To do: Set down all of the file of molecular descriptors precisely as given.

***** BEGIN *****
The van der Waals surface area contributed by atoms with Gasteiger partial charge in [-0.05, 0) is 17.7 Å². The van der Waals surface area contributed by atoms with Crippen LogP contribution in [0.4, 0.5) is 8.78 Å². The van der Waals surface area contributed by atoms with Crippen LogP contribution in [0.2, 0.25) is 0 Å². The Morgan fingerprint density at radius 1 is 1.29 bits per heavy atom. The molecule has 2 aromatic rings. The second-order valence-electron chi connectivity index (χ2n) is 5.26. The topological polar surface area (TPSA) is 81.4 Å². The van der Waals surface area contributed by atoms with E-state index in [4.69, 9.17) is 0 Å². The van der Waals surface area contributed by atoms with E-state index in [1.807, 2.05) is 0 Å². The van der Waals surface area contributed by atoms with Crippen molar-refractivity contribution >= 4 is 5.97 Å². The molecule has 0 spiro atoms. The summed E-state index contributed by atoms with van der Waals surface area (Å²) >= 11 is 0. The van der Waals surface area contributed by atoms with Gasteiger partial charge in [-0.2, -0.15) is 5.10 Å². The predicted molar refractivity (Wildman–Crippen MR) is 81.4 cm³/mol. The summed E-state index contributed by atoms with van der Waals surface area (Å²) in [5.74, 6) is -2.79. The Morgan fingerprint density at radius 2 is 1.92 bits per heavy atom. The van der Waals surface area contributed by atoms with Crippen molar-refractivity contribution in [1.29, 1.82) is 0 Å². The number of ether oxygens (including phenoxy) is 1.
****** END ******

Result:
The van der Waals surface area contributed by atoms with Gasteiger partial charge in [-0.05, 0) is 17.7 Å². The van der Waals surface area contributed by atoms with Crippen LogP contribution in [0.4, 0.5) is 8.78 Å². The van der Waals surface area contributed by atoms with Crippen LogP contribution in [0.2, 0.25) is 0 Å². The Morgan fingerprint density at radius 1 is 1.29 bits per heavy atom. The molecule has 2 aromatic rings. The second-order valence-electron chi connectivity index (χ2n) is 5.26. The topological polar surface area (TPSA) is 81.4 Å². The van der Waals surface area contributed by atoms with E-state index in [4.69, 9.17) is 0 Å². The van der Waals surface area contributed by atoms with E-state index in [1.807, 2.05) is 0 Å². The van der Waals surface area contributed by atoms with Crippen molar-refractivity contribution >= 4 is 5.97 Å². The molecule has 0 spiro atoms. The summed E-state index contributed by atoms with van der Waals surface area (Å²) >= 11 is 0. The van der Waals surface area contributed by atoms with Gasteiger partial charge in [-0.2, -0.15) is 5.10 Å². The predicted molar refractivity (Wildman–Crippen MR) is 81.4 cm³/mol. The summed E-state index contributed by atoms with van der Waals surface area (Å²) in [5.74, 6) is -2.79. The Morgan fingerprint density at radius 2 is 1.92 bits per heavy atom. The van der Waals surface area contributed by atoms with Crippen molar-refractivity contribution in [1.29, 1.82) is 0 Å². The number of ether oxygens (including phenoxy) is 1.